Developing the future of pastry and baking in the Middle East

The Richemont Masterbaker Pastry & Baking Championships has become an important gateway to raising regional industry standards
Mike Hook

After a record number of applications this year, the qualifying contestants battled it out in the Live Heats for a spot in the October finals of the Richemont Masterbaker Pastry & Baking Championships.

Not just a way to fine-tune the skills of professional bakers and pastry chefs, this contest has quickly become an important gateway to raising regional industry standards.



Firstly, the championship is about shining a light on talent in the market. Bakers and pastry chefs use this platform to showcase their skills, creative and technical abilities, that they may not be able to show in their normal working routine.

Secondly, the competition parameters mean that the chefs have to create all the products from scratch, over multiple high-pressure days of live cooking. In an industry where ready-mixes and pre-made products are often used, the chefs need to demonstrate that they understand and respect the fundamentals of the craft - ingredients, flavour profiles, techniques and science – and apply them to a real-world commercial environment. By practising, perfecting and demonstrating these, the knock-on effect is better skilled chefs in the workplace, and enhanced career prospects.

A valuable extra spin-off effect is that industry veteran judges have a platform to ‘give back’ and pass on the experience gained from a lifetime of high-level international culinary experience.


Three times the number of applications were submitted this year by professional chefs to enter the region’s largest professional competition. From these, the pastry and baking contestants with the highest qualifying scores in the pre-tests went on to take part in the Live Heats. These chefs were challenged not just to create beautifully presented, flavourful products, but were also given the opportunity to showcase vital industry skills such as technical proficiency, waste management, consistency, time-management, hygiene and decision-making.

The Live Heats saw more than 20 contestants whittled down to the four bakers and four pastry chefs who battled it out in the finals to determine who would become the Richemont Masterbaker Pastry & Baking Champions of 2019. After the Live Heats, the contestants were strongly advised by the judges to “practice, practice, practice” for the finals - advice that was taken to heart, resulting in the closest margin of points awarded in the competition’s history.

The judges remained hands-on throughout the Live Heats and Finals, monitoring the start-to-finish progress of every contestant. Addressing the contestants at the start of the competition, Chef Bernard Charles said: “We’re not here to criticise you but rather provide feedback that makes you better.”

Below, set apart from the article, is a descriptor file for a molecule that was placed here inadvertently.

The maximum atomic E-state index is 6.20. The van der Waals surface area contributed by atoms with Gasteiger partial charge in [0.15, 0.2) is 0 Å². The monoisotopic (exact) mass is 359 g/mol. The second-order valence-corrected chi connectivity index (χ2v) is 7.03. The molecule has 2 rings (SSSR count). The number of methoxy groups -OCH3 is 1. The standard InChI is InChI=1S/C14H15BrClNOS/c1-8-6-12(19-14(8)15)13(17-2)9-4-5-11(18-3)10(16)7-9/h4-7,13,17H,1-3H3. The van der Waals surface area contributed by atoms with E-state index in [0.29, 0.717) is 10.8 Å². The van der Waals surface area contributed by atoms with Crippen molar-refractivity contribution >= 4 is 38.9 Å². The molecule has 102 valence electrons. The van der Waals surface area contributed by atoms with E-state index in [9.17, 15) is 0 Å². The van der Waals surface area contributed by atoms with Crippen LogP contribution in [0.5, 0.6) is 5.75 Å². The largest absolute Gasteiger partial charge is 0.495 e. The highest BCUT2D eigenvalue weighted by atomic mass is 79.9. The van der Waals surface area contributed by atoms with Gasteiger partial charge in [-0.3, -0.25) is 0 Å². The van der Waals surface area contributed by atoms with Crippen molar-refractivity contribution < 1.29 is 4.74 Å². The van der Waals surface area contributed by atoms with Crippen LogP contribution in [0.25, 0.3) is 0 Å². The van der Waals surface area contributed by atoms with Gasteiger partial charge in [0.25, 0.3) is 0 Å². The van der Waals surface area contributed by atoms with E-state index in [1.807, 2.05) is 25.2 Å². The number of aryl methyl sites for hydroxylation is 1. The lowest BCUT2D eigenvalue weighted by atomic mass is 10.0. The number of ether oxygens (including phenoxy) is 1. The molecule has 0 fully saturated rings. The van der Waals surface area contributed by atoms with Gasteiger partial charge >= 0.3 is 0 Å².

The judges encouraged the contestants during the inevitable nervousness at the start of each round and provided detailed feedback to every chef at the end of each day. In turn, the contestants were unanimous in their agreement that the judging process - and competition itself - had enriched their skills and confidence, with all concurring that they felt the annual contest had given their career a boost.

Following a hard-fought contest, Rushi Mei-Li was crowned as pastry champion and Bishal Sunuwar took home the top prize in the bakery category.


The competition’s challenges were designed to marry the chefs’ flair for creativity with the need for practicality in the real world. The tasks therefore forced the chefs to become familiar with the core skills involved in baking / pastry, so they can become more responsive and skilled in meeting the changing tastes and trends of the market.

Contestants were asked to produce specified amounts and weights of various products within strict time constraints. On the face of it, the time limit and boundaries of the tasks added drama to both the Live Heats and Finals - but the reality is that this is how commercial operations really work. The real-world F&B environment requires them to work to margins, and therefore wastage of ingredients is not acceptable. Further to this, customers demand not only a consistently excellent product every time, but also want to experience the latest in trends and culinary innovation. The judges therefore awarded and deducted points based on the contestants’ performance with accurate use of ingredients, artistry and timing, in addition to the important factor of taste.

When seen from this perspective, the competition becomes much more than just a baking challenge. If a chef struggles to produce ten consistent products in an F&B segment that operates with a larger scale production mentality, then this competition will reveal where they can benefit from further knowledge or training. And if our home-grown chefs can become better, then so do the standards of the industry.

The Richemont Masterbaker Pastry & Baking Championship is important to the industry in exposing areas for improvement and motivating young chefs to address this. “I want to show the judges I listened to their feedback and have corrected my mistakes in the final,” said one of the finalists. In a region where apprenticeships are not as common as they are in Europe, this is a professional competition that provides young chefs with valuable advice from senior specialists and helps enhance careers – whilst sending a strong ripple effect out into the industry.

Most Popular

Follow us